Where to watch wildlife at WWT Caerlaverock

Winter is a fantastic time to watch a wide range of birds on the wetlands at WWT Caerlaverock. Find out the best places to visit around the reserve this winter!

Whooper swans

A visit to Caerlaverock must include a trip to the Sir Peter Scott Observatory to see the whooper swans. They greet you with their whooping calls in the car park when you arrive and all the birds on the whooper pond get excited when someone walks in the hide. Watch their antics as they bob their heads, whoop and peck at each other in their territorial displays - and marvel at their beauty as they glide effortlessly around the pond!

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Photo credit: Alex Hillier

Barnacle geese

Chances are you’ll see the barnacle geese on the way down to the centre, in the fields or flying in large flocks. At the reserve they are often in the Corner field, or feeding by the Folly pond. The Newfield Hide is a fantastic place to get close views of them.When they take off in their thousands, they can be seen anywhere around the reserve but often the Sir Peter Scott Observatory is a good spot. Listen out for the ‘yapping’ sounds of thousands of birds as they take to the air!

Ducks

The Folly Pond is fantastic for shovelers, teal and wigeon. Pop in the Scottish Water Hide to see them under the window and listen to their varying quacks, bleats and whistles. Watch the stunning courting displays of teal and the fascinating feeding methods of shovelers as they spin round in circles creating a vortex in the water to bring up invertebrates.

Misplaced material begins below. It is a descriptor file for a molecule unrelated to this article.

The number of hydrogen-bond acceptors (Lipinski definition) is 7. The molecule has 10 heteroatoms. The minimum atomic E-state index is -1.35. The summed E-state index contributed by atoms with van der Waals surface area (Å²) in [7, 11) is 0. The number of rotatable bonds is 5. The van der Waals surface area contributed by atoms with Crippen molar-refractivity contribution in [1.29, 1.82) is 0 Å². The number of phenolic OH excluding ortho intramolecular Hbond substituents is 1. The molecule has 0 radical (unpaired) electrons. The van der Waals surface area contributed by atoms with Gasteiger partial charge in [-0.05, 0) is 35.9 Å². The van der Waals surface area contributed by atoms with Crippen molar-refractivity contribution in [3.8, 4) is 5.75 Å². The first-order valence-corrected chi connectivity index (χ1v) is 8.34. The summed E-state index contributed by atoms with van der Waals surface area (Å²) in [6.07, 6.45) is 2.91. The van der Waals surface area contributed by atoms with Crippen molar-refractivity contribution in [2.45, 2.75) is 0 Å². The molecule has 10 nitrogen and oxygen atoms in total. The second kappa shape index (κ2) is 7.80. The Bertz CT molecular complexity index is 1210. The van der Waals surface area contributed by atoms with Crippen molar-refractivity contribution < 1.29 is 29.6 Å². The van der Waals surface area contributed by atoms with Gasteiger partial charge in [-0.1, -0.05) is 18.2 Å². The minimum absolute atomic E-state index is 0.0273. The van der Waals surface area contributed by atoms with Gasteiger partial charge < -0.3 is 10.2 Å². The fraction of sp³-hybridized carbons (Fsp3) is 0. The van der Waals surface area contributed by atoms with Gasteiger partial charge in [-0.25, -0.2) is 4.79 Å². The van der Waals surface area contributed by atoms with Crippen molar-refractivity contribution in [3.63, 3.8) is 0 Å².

For a close view of wigeon, the Sir Peter Scott Observatory is perfect. Watch them out in front of the hide during the swan feed and marvel at their beautiful colours!

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Photo credit: Dan Gornall

Waders

The shallow Folly Pond attracts black tailed godwits, redshank and lapwings at this time of year and the Folly Pond Hide is a perfect place to watch them, in the winter afternoon light.

At high tide the Saltcot Merse Observatory is the place to go to see thousands of waders swirling over the merse. Watch knot, dunlin, golden plover, lapwings and oystercatchers.

Raptors

Hen harriers are a regular sight over the merse in winter as they harry the wildfowl in the hope of a meal. Peregrine falcons are regularly seen sat out on driftwood, and are sometimes seen hunting small birds. The Avenue Tower is a great place to see them but also the Saltcot Merse Observatory. Here merlins are often seen chasing small birds.There are also regular sightings of sparrowhawks around the centre and down the avenues.

Woodland and Farmland birds

The bird feeders on the Sir Peter Scott Trail and also the ones at the front of the centre, attract a wide range of species, such as tree sparrows, great spotted woodpeckers, greenfinches, goldfinches, robins, coal tits and moorhens! Down the avenue there lives a leucistic blackbird which is mainly black with white patches. Look out for Scandinavian blackbirds too – these visitors have black beaks and lack the yellow eye-ring of our native blackbirds.

The yellowhammer and reed buntings like the hedgerow between the main path to the Sir Peter Scott Observatory and the Paddock. They can be seen in the trees or feeding on the path where grain is scattered.

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Photo credit: Alex Hillier